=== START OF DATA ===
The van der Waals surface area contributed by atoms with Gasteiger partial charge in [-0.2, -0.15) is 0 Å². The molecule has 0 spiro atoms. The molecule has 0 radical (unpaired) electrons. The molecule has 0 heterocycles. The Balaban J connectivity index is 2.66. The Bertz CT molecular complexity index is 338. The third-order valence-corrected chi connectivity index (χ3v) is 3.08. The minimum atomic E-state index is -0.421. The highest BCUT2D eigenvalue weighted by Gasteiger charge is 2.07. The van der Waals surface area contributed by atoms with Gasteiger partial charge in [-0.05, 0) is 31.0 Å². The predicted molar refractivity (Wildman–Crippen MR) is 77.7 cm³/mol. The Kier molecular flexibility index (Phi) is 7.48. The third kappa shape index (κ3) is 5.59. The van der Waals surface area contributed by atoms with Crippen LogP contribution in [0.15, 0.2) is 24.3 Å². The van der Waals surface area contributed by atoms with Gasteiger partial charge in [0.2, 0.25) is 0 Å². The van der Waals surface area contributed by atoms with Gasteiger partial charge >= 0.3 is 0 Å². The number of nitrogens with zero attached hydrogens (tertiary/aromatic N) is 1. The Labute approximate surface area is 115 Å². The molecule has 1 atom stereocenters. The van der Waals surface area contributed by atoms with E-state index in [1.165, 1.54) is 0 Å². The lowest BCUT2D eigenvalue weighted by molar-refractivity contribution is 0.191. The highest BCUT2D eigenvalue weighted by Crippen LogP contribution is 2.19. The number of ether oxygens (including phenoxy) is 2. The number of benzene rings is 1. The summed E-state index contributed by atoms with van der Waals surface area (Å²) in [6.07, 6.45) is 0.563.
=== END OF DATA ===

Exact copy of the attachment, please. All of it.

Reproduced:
The van der Waals surface area contributed by atoms with Gasteiger partial charge in [-0.2, -0.15) is 0 Å². The molecule has 0 spiro atoms. The molecule has 0 radical (unpaired) electrons. The molecule has 0 heterocycles. The Balaban J connectivity index is 2.66. The Bertz CT molecular complexity index is 338. The third-order valence-corrected chi connectivity index (χ3v) is 3.08. The minimum atomic E-state index is -0.421. The highest BCUT2D eigenvalue weighted by Gasteiger charge is 2.07. The van der Waals surface area contributed by atoms with Gasteiger partial charge in [-0.05, 0) is 31.0 Å². The predicted molar refractivity (Wildman–Crippen MR) is 77.7 cm³/mol. The Kier molecular flexibility index (Phi) is 7.48. The third kappa shape index (κ3) is 5.59. The van der Waals surface area contributed by atoms with Crippen LogP contribution in [0.15, 0.2) is 24.3 Å². The van der Waals surface area contributed by atoms with Gasteiger partial charge in [0.2, 0.25) is 0 Å². The van der Waals surface area contributed by atoms with Gasteiger partial charge >= 0.3 is 0 Å². The number of nitrogens with zero attached hydrogens (tertiary/aromatic N) is 1. The Labute approximate surface area is 115 Å². The molecule has 1 atom stereocenters. The van der Waals surface area contributed by atoms with E-state index in [1.165, 1.54) is 0 Å². The lowest BCUT2D eigenvalue weighted by molar-refractivity contribution is 0.191. The highest BCUT2D eigenvalue weighted by Crippen LogP contribution is 2.19. The number of ether oxygens (including phenoxy) is 2. The number of benzene rings is 1. The summed E-state index contributed by atoms with van der Waals surface area (Å²) in [6.07, 6.45) is 0.563.